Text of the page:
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When Oil Prices Plummeted, So Did Oklahoma's State Budget

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This story is part of an NPR nationwide analysis of states' revenue and budgets during the pandemic.

Oklahoma's budget booms and busts with the energy sector. And with oil prices plummeting amid the coronavirus crisis, the state budget is in shambles.

Oklahoma Gov. Kevin Stitt says he projects the budget shortfall next year will likely be more than $1 billion. He and his Republican colleagues in the state legislature fought over the budget for weeks during the early stages of the pandemic.

Then lawmakers decided to proceed on their own without the governor's input. The $7.7 billion budget they passed was vetoed by Stitt in May. "They can always override the veto ... that's fine," Stitt said at the time. "They'll have to answer to Oklahomans."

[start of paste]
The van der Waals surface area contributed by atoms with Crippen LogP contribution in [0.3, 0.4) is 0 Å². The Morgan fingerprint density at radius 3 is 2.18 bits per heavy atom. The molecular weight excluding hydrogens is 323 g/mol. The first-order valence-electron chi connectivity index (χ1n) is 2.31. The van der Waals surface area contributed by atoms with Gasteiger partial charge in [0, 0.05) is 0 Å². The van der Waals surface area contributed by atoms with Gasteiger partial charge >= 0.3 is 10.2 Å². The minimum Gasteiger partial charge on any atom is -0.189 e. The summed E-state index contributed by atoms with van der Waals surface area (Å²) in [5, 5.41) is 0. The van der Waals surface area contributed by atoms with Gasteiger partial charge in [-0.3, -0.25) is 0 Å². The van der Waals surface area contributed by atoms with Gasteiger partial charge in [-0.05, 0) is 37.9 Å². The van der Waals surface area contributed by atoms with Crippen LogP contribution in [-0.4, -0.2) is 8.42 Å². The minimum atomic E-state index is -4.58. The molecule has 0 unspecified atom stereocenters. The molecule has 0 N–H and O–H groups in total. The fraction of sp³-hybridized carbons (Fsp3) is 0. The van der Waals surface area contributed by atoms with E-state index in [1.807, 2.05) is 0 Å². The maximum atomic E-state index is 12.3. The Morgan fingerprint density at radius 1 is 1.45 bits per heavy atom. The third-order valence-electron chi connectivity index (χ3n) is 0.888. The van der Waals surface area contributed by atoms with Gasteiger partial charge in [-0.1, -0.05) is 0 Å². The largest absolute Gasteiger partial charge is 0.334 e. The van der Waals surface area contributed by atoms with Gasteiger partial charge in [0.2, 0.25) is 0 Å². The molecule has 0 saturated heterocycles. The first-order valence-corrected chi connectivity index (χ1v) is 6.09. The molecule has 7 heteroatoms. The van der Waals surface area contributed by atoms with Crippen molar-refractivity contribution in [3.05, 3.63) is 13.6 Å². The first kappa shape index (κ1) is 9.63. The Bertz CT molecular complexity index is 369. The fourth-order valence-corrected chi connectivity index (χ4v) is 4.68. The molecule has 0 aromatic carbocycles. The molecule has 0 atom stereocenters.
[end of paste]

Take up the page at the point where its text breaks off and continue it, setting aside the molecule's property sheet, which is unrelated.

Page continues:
Lawmakers did override Stitt's veto mere hours after he sent it to them.

The budget they passed leans heavily on the state's rainy day fund and makes about 5% in cuts to every facet of government, compounding state budget problems of the past, including a drop in higher education funding that kicked Oklahoma universities' financial situation back to 20th century levels.

Robby Korth is an education reporter for StateImpact Oklahoma, a project of that state's NPR member stations .

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